Ralston’s City Council is going to take a closer look at the benefits packages offered to its city employees.
During its June 19 meeting, the council discussed reviewing and making potential changes to its personnel policy manual. The current manual has been in place for a number of years and was last reviewed in 2013. Council members and City Administrator David Forrest believe the time is right to examine possible revisions that could affect vacation time, sick leave and other areas.
“We can’t find that the entire personnel manual was approved by council and it needs to be approved,” said Council President Jerry Krause. “We may make some changes, but before we do anything, we will get employee and council feedback.”
Forrest said the city needs to get in line with what other communities are doing when it comes to employee benefit packages. He mentioned they are using neighboring cities Bellevue, La Vista and Papillion as reference points.
“This body of officials has never had the opportunity to vote on a benefit package,” he said. “Now we can start fresh. We want to come up with a benefits package that the council can agree on and that the workers think is fair. We need to get in line with other cities and reference those communities and that hasn’t happened.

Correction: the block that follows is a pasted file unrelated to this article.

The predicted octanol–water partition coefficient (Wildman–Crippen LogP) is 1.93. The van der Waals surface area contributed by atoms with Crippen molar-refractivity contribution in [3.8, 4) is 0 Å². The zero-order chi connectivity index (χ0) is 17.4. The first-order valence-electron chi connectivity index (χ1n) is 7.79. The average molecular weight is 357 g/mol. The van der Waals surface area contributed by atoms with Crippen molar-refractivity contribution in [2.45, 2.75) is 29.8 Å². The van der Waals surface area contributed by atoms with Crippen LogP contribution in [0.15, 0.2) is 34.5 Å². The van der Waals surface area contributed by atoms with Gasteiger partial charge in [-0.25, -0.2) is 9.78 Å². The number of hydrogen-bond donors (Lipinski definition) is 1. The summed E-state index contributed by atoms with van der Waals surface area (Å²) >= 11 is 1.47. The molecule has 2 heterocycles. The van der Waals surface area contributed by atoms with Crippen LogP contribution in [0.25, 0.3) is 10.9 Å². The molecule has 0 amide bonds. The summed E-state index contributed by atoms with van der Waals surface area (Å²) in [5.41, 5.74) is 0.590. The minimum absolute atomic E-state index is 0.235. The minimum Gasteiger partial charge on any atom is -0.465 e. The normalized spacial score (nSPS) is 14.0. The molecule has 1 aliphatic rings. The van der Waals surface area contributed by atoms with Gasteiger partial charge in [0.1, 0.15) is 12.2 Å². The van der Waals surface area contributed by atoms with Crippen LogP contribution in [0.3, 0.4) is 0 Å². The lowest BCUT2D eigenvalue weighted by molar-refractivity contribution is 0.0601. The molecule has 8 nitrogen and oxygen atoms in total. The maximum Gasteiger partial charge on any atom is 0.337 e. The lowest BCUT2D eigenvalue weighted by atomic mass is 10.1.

“I think it’s a worthwhile exercise for the council to endorse and the employees to find acceptable. It’s a conversation that should have happened long ago.”
Councilman Craig Alberhasky believes department heads should be involved in any future conversations about the change to the manual.
“I think they need to be here because it affects them more than it affects us,” Alberhasky said.
Fellow councilman Michael Sanchez agreed it was important to hear all sides moving forward.
“I think it’s always good practice for an organization to re-visit policy,” he said. “We need the right forum to get feedback and we need to look at this from both a quantitative and qualitative approach where we need to look at the numbers, but also look at our city values. We must consider who’s being impacted.”
Krause cautioned that patience must be exercised as the process is in its infant stages.
“There is no sense getting worked up over something that is half done,” he said. “We need to talk about this as a council, get feedback and input, then go to the employees.”